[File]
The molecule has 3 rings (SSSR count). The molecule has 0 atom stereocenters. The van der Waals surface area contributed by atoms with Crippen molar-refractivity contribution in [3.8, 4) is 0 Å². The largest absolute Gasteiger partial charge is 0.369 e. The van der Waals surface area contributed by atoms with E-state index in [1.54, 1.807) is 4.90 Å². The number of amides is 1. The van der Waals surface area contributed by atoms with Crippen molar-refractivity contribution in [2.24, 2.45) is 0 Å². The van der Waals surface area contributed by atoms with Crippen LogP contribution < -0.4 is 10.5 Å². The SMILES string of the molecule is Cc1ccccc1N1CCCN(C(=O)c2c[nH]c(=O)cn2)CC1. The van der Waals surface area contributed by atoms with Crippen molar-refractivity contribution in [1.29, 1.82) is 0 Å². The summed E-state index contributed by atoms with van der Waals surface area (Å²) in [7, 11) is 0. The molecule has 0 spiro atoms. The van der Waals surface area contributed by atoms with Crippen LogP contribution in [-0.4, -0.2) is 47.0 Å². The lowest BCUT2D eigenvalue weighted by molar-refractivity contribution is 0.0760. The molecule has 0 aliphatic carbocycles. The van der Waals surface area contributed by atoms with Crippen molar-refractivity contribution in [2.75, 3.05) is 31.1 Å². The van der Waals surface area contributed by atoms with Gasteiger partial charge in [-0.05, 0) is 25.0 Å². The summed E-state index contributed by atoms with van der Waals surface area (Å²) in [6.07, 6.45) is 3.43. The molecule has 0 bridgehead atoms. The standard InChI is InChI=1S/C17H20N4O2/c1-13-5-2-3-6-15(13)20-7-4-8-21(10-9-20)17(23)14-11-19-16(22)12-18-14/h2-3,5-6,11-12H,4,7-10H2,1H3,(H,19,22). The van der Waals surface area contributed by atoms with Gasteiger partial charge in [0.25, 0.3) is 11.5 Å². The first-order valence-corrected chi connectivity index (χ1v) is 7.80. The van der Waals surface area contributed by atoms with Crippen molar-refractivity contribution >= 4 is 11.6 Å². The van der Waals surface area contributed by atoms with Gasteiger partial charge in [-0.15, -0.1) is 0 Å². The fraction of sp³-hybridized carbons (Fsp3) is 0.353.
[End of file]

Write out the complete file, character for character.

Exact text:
The molecule has 3 rings (SSSR count). The molecule has 0 atom stereocenters. The van der Waals surface area contributed by atoms with Crippen molar-refractivity contribution in [3.8, 4) is 0 Å². The largest absolute Gasteiger partial charge is 0.369 e. The van der Waals surface area contributed by atoms with E-state index in [1.54, 1.807) is 4.90 Å². The number of amides is 1. The van der Waals surface area contributed by atoms with Crippen molar-refractivity contribution in [2.24, 2.45) is 0 Å². The van der Waals surface area contributed by atoms with Crippen LogP contribution < -0.4 is 10.5 Å². The SMILES string of the molecule is Cc1ccccc1N1CCCN(C(=O)c2c[nH]c(=O)cn2)CC1. The van der Waals surface area contributed by atoms with Crippen molar-refractivity contribution in [1.29, 1.82) is 0 Å². The summed E-state index contributed by atoms with van der Waals surface area (Å²) in [7, 11) is 0. The molecule has 0 spiro atoms. The van der Waals surface area contributed by atoms with Crippen LogP contribution in [-0.4, -0.2) is 47.0 Å². The lowest BCUT2D eigenvalue weighted by molar-refractivity contribution is 0.0760. The molecule has 0 aliphatic carbocycles. The van der Waals surface area contributed by atoms with Crippen molar-refractivity contribution in [2.75, 3.05) is 31.1 Å². The van der Waals surface area contributed by atoms with Gasteiger partial charge in [-0.05, 0) is 25.0 Å². The summed E-state index contributed by atoms with van der Waals surface area (Å²) in [6.07, 6.45) is 3.43. The molecule has 0 bridgehead atoms. The standard InChI is InChI=1S/C17H20N4O2/c1-13-5-2-3-6-15(13)20-7-4-8-21(10-9-20)17(23)14-11-19-16(22)12-18-14/h2-3,5-6,11-12H,4,7-10H2,1H3,(H,19,22). The van der Waals surface area contributed by atoms with Gasteiger partial charge in [0.25, 0.3) is 11.5 Å². The first-order valence-corrected chi connectivity index (χ1v) is 7.80. The van der Waals surface area contributed by atoms with Crippen molar-refractivity contribution >= 4 is 11.6 Å². The van der Waals surface area contributed by atoms with Gasteiger partial charge in [-0.15, -0.1) is 0 Å². The fraction of sp³-hybridized carbons (Fsp3) is 0.353.